China is developing submarines with the ability to put the United States at risk of catastrophic nuclear attack from submarines, according to a Pentagon report.
China already operates six Jin-class nuclear-powered ballistic missile submarines armed with JL-2 intercontinental-range submarine-launched ballistic missiles (SLBMs). Now, the People’s Liberation Army is preparing to produce a far more lethal, longer-range JL-3 nuclear-armed ballistic missile variant.
The People’s Republic of China (PRC) is fielding newer SLBMs that can fly farther distances, such as the JL-3, China “will gain the ability to target the continental United States from littoral waters, and thus may consider bastion operations to enhance the survivability of its sea-based deterrent,” according to the Defense Department’s 2021 report on Military and Security Developments involving the People’s Republic of China.
Unlike the JL-2, which fires at more limited ranges, the JL-3 will reportedly operate with an ability to travel as far as fifty-six hundred miles. That means Jin-class submarines will not need to operate close to the shore in order to pose a threat to the United States.
“The current range limitations of the JL-2 will require the JIN to operate in areas north and east of Hawaii if the PRC seeks to target the east coast of the United States,” according to the report. The JL-3 substantially changes this calculus.
The PRC currently operates six Jin-class SSBNs equipped to carry up to twelve JL-2 missiles. The range of these weapons restricts the geographical flexibility of Chinese commanders, which would have a higher chance of being detected.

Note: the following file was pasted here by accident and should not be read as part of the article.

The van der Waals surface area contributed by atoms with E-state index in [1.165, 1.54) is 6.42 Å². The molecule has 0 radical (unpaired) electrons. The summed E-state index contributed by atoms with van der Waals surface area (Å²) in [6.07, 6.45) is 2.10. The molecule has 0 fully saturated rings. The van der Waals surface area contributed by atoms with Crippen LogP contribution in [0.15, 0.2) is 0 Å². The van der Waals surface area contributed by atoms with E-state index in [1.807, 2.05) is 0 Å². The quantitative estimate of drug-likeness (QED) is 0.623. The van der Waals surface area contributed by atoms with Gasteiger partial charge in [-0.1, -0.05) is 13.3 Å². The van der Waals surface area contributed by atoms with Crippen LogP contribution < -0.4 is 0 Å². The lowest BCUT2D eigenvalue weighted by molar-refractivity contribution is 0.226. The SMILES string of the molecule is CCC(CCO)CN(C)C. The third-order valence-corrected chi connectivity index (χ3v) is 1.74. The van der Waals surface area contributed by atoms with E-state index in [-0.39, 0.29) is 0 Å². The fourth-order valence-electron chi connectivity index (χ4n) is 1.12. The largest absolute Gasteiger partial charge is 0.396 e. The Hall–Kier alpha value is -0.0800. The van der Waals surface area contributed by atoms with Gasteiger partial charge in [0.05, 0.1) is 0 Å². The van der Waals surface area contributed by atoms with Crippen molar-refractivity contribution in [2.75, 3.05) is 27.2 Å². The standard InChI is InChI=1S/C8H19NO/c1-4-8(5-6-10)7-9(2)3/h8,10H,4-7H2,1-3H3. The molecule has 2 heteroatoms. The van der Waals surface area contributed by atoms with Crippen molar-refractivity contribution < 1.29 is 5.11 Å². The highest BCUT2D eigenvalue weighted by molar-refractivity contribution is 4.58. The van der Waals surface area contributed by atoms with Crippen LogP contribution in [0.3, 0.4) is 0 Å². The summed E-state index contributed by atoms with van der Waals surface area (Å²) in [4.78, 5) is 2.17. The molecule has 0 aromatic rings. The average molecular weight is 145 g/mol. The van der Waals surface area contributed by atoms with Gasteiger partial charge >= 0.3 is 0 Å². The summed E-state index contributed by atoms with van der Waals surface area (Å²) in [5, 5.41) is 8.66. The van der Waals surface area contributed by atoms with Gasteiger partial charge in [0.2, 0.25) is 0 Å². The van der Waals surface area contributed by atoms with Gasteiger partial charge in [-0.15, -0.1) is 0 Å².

This range extension of the JL-3 is significant because it enables the newer Chinese submarine-launched nuclear missiles to outrange the U.S. Navy’s Trident II D5 missiles, which reportedly operate at ranges up to four thousand miles. Inland portions of mainland China are roughly ten thousand kilometers or so from the California coast. The math shows the JL-3 missiles will likely allow China’s nuclear-armed submarines to attack California or other parts of the United States from almost anywhere in the Pacific Ocean.
Kris Osborn is the defense editor for the National Interest. Osborn previously served at the Pentagon as a Highly Qualified Expert with the Office of the Assistant Secretary of the Army—Acquisition, Logistics & Technology. Osborn has also worked as an anchor and on-air military specialist at national TV networks. He has appeared as a guest military expert on Fox News, MSNBC, The Military Channel, and The History Channel. He also has a Master’s Degree in Comparative Literature from Columbia University.